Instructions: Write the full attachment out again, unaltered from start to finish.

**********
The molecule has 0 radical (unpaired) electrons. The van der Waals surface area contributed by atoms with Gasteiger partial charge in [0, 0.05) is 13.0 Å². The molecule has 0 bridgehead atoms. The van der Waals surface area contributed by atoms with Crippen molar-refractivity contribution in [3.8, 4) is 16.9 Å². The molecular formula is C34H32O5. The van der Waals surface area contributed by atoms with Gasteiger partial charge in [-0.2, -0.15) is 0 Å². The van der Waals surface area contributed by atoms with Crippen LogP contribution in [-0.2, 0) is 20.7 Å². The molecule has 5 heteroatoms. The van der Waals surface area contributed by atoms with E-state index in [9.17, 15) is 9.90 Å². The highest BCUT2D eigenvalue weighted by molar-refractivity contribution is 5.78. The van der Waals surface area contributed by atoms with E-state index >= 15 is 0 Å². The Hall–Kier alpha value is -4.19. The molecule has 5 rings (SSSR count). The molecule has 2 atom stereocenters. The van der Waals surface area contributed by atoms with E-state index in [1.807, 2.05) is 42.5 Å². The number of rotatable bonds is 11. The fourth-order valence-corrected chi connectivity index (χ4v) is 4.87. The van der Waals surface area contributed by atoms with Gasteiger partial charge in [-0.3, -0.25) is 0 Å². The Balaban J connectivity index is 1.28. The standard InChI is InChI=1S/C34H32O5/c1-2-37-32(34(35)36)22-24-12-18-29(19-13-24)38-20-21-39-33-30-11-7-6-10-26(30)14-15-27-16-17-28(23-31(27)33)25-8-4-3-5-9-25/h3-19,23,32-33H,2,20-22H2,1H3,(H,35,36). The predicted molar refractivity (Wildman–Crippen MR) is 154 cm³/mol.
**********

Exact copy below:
The molecule has 0 radical (unpaired) electrons. The van der Waals surface area contributed by atoms with Gasteiger partial charge in [0, 0.05) is 13.0 Å². The molecule has 0 bridgehead atoms. The van der Waals surface area contributed by atoms with Crippen molar-refractivity contribution in [3.8, 4) is 16.9 Å². The molecular formula is C34H32O5. The van der Waals surface area contributed by atoms with Gasteiger partial charge in [-0.2, -0.15) is 0 Å². The van der Waals surface area contributed by atoms with Crippen LogP contribution in [-0.2, 0) is 20.7 Å². The molecule has 5 heteroatoms. The van der Waals surface area contributed by atoms with E-state index in [9.17, 15) is 9.90 Å². The highest BCUT2D eigenvalue weighted by molar-refractivity contribution is 5.78. The van der Waals surface area contributed by atoms with E-state index >= 15 is 0 Å². The Hall–Kier alpha value is -4.19. The molecule has 5 rings (SSSR count). The molecule has 2 atom stereocenters. The van der Waals surface area contributed by atoms with E-state index in [1.807, 2.05) is 42.5 Å². The number of rotatable bonds is 11. The fourth-order valence-corrected chi connectivity index (χ4v) is 4.87. The van der Waals surface area contributed by atoms with Gasteiger partial charge in [-0.3, -0.25) is 0 Å². The Balaban J connectivity index is 1.28. The standard InChI is InChI=1S/C34H32O5/c1-2-37-32(34(35)36)22-24-12-18-29(19-13-24)38-20-21-39-33-30-11-7-6-10-26(30)14-15-27-16-17-28(23-31(27)33)25-8-4-3-5-9-25/h3-19,23,32-33H,2,20-22H2,1H3,(H,35,36). The predicted molar refractivity (Wildman–Crippen MR) is 154 cm³/mol.